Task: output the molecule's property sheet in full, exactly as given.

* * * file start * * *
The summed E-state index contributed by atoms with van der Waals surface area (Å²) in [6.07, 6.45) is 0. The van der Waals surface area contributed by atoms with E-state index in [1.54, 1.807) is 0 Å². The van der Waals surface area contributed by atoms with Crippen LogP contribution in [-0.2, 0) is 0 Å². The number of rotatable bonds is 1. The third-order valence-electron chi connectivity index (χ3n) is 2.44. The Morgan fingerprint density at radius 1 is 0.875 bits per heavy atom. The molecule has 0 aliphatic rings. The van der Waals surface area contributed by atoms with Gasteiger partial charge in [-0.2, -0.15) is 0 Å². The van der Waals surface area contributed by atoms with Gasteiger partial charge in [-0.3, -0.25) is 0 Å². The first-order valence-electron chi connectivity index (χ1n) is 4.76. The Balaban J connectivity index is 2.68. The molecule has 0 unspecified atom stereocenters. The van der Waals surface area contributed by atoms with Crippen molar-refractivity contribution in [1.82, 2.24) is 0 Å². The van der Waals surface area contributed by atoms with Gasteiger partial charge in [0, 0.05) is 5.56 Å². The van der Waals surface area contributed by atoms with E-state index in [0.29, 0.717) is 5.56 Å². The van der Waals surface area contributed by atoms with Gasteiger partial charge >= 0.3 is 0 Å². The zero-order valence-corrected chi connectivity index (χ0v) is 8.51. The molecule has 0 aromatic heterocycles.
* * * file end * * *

The summed E-state index contributed by atoms with van der Waals surface area (Å²) in [6.07, 6.45) is 0. The van der Waals surface area contributed by atoms with E-state index in [1.54, 1.807) is 0 Å². The van der Waals surface area contributed by atoms with Crippen LogP contribution in [-0.2, 0) is 0 Å². The number of rotatable bonds is 1. The third-order valence-electron chi connectivity index (χ3n) is 2.44. The Morgan fingerprint density at radius 1 is 0.875 bits per heavy atom. The molecule has 0 aliphatic rings. The van der Waals surface area contributed by atoms with Gasteiger partial charge in [-0.2, -0.15) is 0 Å². The van der Waals surface area contributed by atoms with Gasteiger partial charge in [-0.3, -0.25) is 0 Å². The first-order valence-electron chi connectivity index (χ1n) is 4.76. The Balaban J connectivity index is 2.68. The molecule has 0 unspecified atom stereocenters. The van der Waals surface area contributed by atoms with Crippen molar-refractivity contribution in [1.82, 2.24) is 0 Å². The van der Waals surface area contributed by atoms with Gasteiger partial charge in [0, 0.05) is 5.56 Å². The van der Waals surface area contributed by atoms with E-state index in [0.29, 0.717) is 5.56 Å². The van der Waals surface area contributed by atoms with Gasteiger partial charge >= 0.3 is 0 Å². The zero-order valence-corrected chi connectivity index (χ0v) is 8.51. The molecule has 0 aromatic heterocycles.